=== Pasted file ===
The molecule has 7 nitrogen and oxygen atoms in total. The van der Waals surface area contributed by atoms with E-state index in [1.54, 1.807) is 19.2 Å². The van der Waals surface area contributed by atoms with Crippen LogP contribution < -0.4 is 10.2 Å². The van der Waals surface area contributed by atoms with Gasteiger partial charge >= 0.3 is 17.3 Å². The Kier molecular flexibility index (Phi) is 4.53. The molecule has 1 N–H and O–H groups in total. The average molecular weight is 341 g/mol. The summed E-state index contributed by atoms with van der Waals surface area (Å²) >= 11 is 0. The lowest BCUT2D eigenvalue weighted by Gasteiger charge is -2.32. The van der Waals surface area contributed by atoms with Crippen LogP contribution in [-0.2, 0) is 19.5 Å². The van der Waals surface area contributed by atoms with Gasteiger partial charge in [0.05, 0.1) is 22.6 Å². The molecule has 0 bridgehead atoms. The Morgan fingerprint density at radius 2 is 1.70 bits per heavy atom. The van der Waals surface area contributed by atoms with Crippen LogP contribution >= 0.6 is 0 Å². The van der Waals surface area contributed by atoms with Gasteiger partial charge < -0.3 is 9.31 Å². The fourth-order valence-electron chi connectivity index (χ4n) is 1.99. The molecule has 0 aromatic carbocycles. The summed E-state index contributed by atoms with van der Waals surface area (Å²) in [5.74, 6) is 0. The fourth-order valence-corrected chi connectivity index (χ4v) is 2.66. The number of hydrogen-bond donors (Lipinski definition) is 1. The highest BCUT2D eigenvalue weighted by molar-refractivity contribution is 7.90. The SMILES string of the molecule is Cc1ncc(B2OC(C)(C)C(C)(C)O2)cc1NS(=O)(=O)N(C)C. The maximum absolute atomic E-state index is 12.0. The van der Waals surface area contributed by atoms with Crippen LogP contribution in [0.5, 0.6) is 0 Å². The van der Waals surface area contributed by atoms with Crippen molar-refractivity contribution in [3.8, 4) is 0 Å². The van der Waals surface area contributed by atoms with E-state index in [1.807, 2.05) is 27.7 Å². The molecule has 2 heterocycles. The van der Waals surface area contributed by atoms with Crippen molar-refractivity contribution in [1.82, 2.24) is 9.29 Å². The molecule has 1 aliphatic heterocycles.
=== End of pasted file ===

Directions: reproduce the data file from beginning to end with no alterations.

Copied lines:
The molecule has 7 nitrogen and oxygen atoms in total. The van der Waals surface area contributed by atoms with E-state index in [1.54, 1.807) is 19.2 Å². The van der Waals surface area contributed by atoms with Crippen LogP contribution < -0.4 is 10.2 Å². The van der Waals surface area contributed by atoms with Gasteiger partial charge >= 0.3 is 17.3 Å². The Kier molecular flexibility index (Phi) is 4.53. The molecule has 1 N–H and O–H groups in total. The average molecular weight is 341 g/mol. The summed E-state index contributed by atoms with van der Waals surface area (Å²) >= 11 is 0. The lowest BCUT2D eigenvalue weighted by Gasteiger charge is -2.32. The van der Waals surface area contributed by atoms with Crippen LogP contribution in [-0.2, 0) is 19.5 Å². The van der Waals surface area contributed by atoms with Gasteiger partial charge in [0.05, 0.1) is 22.6 Å². The molecule has 0 bridgehead atoms. The Morgan fingerprint density at radius 2 is 1.70 bits per heavy atom. The van der Waals surface area contributed by atoms with Crippen LogP contribution >= 0.6 is 0 Å². The van der Waals surface area contributed by atoms with Gasteiger partial charge < -0.3 is 9.31 Å². The fourth-order valence-electron chi connectivity index (χ4n) is 1.99. The molecule has 0 aromatic carbocycles. The summed E-state index contributed by atoms with van der Waals surface area (Å²) in [5.74, 6) is 0. The fourth-order valence-corrected chi connectivity index (χ4v) is 2.66. The number of hydrogen-bond donors (Lipinski definition) is 1. The highest BCUT2D eigenvalue weighted by molar-refractivity contribution is 7.90. The SMILES string of the molecule is Cc1ncc(B2OC(C)(C)C(C)(C)O2)cc1NS(=O)(=O)N(C)C. The maximum absolute atomic E-state index is 12.0. The van der Waals surface area contributed by atoms with Crippen LogP contribution in [0.5, 0.6) is 0 Å². The van der Waals surface area contributed by atoms with Crippen molar-refractivity contribution in [3.8, 4) is 0 Å². The van der Waals surface area contributed by atoms with E-state index in [1.807, 2.05) is 27.7 Å². The molecule has 2 heterocycles. The van der Waals surface area contributed by atoms with Crippen molar-refractivity contribution in [1.82, 2.24) is 9.29 Å². The molecule has 1 aliphatic heterocycles.